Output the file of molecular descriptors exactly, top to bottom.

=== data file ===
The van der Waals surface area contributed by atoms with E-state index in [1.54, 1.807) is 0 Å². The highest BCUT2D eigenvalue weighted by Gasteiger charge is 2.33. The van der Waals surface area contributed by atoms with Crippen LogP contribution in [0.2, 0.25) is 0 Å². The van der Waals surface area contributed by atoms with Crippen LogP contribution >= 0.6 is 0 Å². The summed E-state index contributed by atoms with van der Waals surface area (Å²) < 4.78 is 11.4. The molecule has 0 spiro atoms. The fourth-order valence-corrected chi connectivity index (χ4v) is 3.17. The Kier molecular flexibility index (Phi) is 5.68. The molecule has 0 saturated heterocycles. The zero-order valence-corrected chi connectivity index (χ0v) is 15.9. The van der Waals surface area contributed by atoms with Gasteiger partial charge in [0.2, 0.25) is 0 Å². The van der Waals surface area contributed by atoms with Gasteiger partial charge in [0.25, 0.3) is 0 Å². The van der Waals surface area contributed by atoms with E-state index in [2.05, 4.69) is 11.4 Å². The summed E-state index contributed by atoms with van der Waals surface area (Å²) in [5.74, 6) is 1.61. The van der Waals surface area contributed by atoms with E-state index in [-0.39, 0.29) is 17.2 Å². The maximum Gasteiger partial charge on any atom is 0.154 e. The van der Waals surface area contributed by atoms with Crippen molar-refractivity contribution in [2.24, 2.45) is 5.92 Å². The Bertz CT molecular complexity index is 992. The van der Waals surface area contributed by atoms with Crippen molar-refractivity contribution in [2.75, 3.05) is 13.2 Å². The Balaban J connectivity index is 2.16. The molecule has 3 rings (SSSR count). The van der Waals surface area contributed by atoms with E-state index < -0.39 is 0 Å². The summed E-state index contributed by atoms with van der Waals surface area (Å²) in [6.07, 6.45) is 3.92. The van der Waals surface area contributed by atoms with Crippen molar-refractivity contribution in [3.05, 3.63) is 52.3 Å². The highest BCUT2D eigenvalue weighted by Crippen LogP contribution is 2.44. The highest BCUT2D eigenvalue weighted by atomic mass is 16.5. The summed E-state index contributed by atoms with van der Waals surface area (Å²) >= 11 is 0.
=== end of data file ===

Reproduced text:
The van der Waals surface area contributed by atoms with E-state index in [1.54, 1.807) is 0 Å². The highest BCUT2D eigenvalue weighted by Gasteiger charge is 2.33. The van der Waals surface area contributed by atoms with Crippen LogP contribution in [0.2, 0.25) is 0 Å². The van der Waals surface area contributed by atoms with Crippen LogP contribution >= 0.6 is 0 Å². The summed E-state index contributed by atoms with van der Waals surface area (Å²) < 4.78 is 11.4. The molecule has 0 spiro atoms. The fourth-order valence-corrected chi connectivity index (χ4v) is 3.17. The Kier molecular flexibility index (Phi) is 5.68. The molecule has 0 saturated heterocycles. The zero-order valence-corrected chi connectivity index (χ0v) is 15.9. The van der Waals surface area contributed by atoms with Gasteiger partial charge in [0.2, 0.25) is 0 Å². The van der Waals surface area contributed by atoms with Gasteiger partial charge in [0.25, 0.3) is 0 Å². The van der Waals surface area contributed by atoms with E-state index in [2.05, 4.69) is 11.4 Å². The summed E-state index contributed by atoms with van der Waals surface area (Å²) in [5.74, 6) is 1.61. The van der Waals surface area contributed by atoms with E-state index in [-0.39, 0.29) is 17.2 Å². The maximum Gasteiger partial charge on any atom is 0.154 e. The van der Waals surface area contributed by atoms with Crippen molar-refractivity contribution in [2.24, 2.45) is 5.92 Å². The Bertz CT molecular complexity index is 992. The van der Waals surface area contributed by atoms with Crippen molar-refractivity contribution in [2.75, 3.05) is 13.2 Å². The Balaban J connectivity index is 2.16. The molecule has 3 rings (SSSR count). The van der Waals surface area contributed by atoms with E-state index < -0.39 is 0 Å². The summed E-state index contributed by atoms with van der Waals surface area (Å²) in [6.07, 6.45) is 3.92. The van der Waals surface area contributed by atoms with Crippen molar-refractivity contribution in [3.05, 3.63) is 52.3 Å². The highest BCUT2D eigenvalue weighted by Crippen LogP contribution is 2.44. The highest BCUT2D eigenvalue weighted by atomic mass is 16.5. The summed E-state index contributed by atoms with van der Waals surface area (Å²) >= 11 is 0.